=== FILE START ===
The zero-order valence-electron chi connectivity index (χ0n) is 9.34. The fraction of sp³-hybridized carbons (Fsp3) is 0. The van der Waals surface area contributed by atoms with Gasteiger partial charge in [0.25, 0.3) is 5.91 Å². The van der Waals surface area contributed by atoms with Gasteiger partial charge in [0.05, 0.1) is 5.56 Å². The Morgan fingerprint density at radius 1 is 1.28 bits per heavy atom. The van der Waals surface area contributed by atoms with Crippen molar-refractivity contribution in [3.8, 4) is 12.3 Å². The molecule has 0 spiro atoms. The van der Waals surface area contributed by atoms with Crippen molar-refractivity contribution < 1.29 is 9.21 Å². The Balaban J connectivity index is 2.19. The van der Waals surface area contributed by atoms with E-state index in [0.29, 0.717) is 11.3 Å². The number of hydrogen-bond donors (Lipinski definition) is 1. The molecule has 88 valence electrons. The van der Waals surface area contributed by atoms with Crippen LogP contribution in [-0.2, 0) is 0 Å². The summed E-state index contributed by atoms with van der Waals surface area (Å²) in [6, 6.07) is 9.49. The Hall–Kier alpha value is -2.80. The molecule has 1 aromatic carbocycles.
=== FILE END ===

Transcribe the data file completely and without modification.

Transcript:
The zero-order valence-electron chi connectivity index (χ0n) is 9.34. The fraction of sp³-hybridized carbons (Fsp3) is 0. The van der Waals surface area contributed by atoms with Gasteiger partial charge in [0.25, 0.3) is 5.91 Å². The van der Waals surface area contributed by atoms with Gasteiger partial charge in [0.05, 0.1) is 5.56 Å². The Morgan fingerprint density at radius 1 is 1.28 bits per heavy atom. The van der Waals surface area contributed by atoms with Crippen molar-refractivity contribution in [3.8, 4) is 12.3 Å². The molecule has 0 spiro atoms. The van der Waals surface area contributed by atoms with Crippen molar-refractivity contribution < 1.29 is 9.21 Å². The Balaban J connectivity index is 2.19. The van der Waals surface area contributed by atoms with E-state index in [0.29, 0.717) is 11.3 Å². The number of hydrogen-bond donors (Lipinski definition) is 1. The molecule has 88 valence electrons. The van der Waals surface area contributed by atoms with Crippen LogP contribution in [-0.2, 0) is 0 Å². The summed E-state index contributed by atoms with van der Waals surface area (Å²) in [6, 6.07) is 9.49. The Hall–Kier alpha value is -2.80. The molecule has 1 aromatic carbocycles.